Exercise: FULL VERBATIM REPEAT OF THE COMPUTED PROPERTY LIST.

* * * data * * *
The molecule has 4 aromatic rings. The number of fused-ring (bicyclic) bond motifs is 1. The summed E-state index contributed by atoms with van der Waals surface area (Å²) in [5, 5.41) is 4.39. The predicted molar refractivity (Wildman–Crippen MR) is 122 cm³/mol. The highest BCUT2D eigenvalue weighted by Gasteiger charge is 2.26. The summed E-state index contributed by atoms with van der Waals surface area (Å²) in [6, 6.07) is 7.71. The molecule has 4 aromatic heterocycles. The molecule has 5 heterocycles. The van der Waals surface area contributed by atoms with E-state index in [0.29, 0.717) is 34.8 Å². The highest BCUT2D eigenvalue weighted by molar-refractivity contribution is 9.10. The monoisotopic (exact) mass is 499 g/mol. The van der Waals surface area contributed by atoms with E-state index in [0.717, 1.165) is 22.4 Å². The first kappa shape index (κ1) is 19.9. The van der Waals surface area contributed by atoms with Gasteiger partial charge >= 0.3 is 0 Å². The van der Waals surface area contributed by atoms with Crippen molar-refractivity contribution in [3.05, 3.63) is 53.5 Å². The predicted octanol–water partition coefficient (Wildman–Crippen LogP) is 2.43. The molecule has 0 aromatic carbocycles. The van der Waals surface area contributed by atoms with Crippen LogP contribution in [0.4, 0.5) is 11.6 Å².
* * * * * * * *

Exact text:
The molecule has 4 aromatic rings. The number of fused-ring (bicyclic) bond motifs is 1. The summed E-state index contributed by atoms with van der Waals surface area (Å²) in [5, 5.41) is 4.39. The predicted molar refractivity (Wildman–Crippen MR) is 122 cm³/mol. The highest BCUT2D eigenvalue weighted by Gasteiger charge is 2.26. The summed E-state index contributed by atoms with van der Waals surface area (Å²) in [6, 6.07) is 7.71. The molecule has 4 aromatic heterocycles. The molecule has 5 heterocycles. The van der Waals surface area contributed by atoms with E-state index in [0.29, 0.717) is 34.8 Å². The highest BCUT2D eigenvalue weighted by molar-refractivity contribution is 9.10. The monoisotopic (exact) mass is 499 g/mol. The van der Waals surface area contributed by atoms with E-state index in [0.717, 1.165) is 22.4 Å². The first kappa shape index (κ1) is 19.9. The van der Waals surface area contributed by atoms with Gasteiger partial charge >= 0.3 is 0 Å². The van der Waals surface area contributed by atoms with Crippen molar-refractivity contribution in [3.05, 3.63) is 53.5 Å². The predicted octanol–water partition coefficient (Wildman–Crippen LogP) is 2.43. The molecule has 0 aromatic carbocycles. The van der Waals surface area contributed by atoms with Crippen LogP contribution in [0.4, 0.5) is 11.6 Å².